Sensors and cameras, like the ones that make up Seegrid’s computer vision system, allow AMRs to see the world like we do
Sensors, such as LiDAR and cameras, enable AMRs to perceive their surroundings in detail. LiDAR sensors function by bouncing lasers off of nearby objects and measuring the time it takes for them to bounce back. LiDAR sensors then leverage that data to create a 3D map of the environment. Cameras provide visual information that help AMRs identify objects, read barcodes, or recognize landmarks.
Learn more about LiDAR and Seegrid's cutting edge perception technology here.
Localization is the process by which the AMR determines its position within an environment. This is most commonly achieved through Simultaneous Location and Mapping (SLAM) algorithms that combine sensor data with pre-existing maps or by creating maps in real-time. By continuously updating its position, the robot can navigate accurately and efficiently.
Mapping refers to the creation and maintenance of an internal map of the environment. As the robot moves, it builds a map that includes obstacles, pathways, and other relevant features. This map serves as a reference for the robot's navigation and ensures it can plan and execute tasks effectively.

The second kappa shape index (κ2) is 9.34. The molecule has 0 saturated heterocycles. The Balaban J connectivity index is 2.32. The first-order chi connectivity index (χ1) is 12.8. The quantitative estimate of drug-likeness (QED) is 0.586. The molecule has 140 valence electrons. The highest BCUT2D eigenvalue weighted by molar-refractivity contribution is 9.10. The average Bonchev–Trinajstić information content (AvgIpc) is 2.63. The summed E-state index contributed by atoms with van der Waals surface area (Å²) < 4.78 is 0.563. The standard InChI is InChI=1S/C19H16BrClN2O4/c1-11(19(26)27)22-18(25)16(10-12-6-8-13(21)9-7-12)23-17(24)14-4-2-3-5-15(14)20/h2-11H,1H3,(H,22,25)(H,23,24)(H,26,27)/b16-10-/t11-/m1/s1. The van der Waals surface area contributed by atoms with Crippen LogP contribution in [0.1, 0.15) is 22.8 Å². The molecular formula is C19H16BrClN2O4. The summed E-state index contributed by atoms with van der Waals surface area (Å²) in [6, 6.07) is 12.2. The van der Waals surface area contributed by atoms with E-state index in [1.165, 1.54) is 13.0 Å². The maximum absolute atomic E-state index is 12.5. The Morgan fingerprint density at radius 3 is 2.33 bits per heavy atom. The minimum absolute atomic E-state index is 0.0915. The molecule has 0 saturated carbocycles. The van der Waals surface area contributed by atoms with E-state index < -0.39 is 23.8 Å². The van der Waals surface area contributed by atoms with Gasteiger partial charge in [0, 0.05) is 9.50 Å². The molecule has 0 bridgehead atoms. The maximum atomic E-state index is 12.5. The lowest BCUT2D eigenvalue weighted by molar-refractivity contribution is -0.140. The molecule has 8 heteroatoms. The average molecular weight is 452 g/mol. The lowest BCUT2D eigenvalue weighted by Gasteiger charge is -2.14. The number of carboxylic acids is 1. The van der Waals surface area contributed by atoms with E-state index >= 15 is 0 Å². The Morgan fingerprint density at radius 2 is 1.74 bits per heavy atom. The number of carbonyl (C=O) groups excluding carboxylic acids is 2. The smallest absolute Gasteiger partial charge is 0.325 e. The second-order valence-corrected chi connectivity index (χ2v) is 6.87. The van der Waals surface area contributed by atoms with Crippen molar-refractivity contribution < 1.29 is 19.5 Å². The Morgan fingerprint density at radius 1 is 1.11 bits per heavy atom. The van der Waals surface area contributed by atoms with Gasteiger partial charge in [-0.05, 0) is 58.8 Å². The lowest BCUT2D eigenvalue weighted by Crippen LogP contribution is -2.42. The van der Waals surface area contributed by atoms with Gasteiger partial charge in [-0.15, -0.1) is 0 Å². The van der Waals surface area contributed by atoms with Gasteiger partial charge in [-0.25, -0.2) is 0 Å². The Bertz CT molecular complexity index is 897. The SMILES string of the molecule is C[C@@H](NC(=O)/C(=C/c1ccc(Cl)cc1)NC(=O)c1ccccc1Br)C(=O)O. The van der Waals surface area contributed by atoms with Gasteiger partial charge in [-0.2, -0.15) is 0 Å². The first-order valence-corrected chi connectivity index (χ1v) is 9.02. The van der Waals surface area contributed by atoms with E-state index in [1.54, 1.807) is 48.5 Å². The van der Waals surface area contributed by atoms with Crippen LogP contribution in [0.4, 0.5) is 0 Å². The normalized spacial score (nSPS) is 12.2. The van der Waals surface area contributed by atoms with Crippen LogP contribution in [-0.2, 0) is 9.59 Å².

What Are the Different Types of AMRs?
AMRs come in different forms, each designed for specific applications. Let's explore some of the common types:
1. Lift Truck AMRs
Lift truck AMRs, like Seegrid's Palion Lift, are equipped with lifting mechanisms to handle heavy loads, such as pallets or large containers. They can lift and transport various load types to their designated locations with precision and efficiency, contributing to more streamlined warehouse operations.
2. Tow Tractor AMRs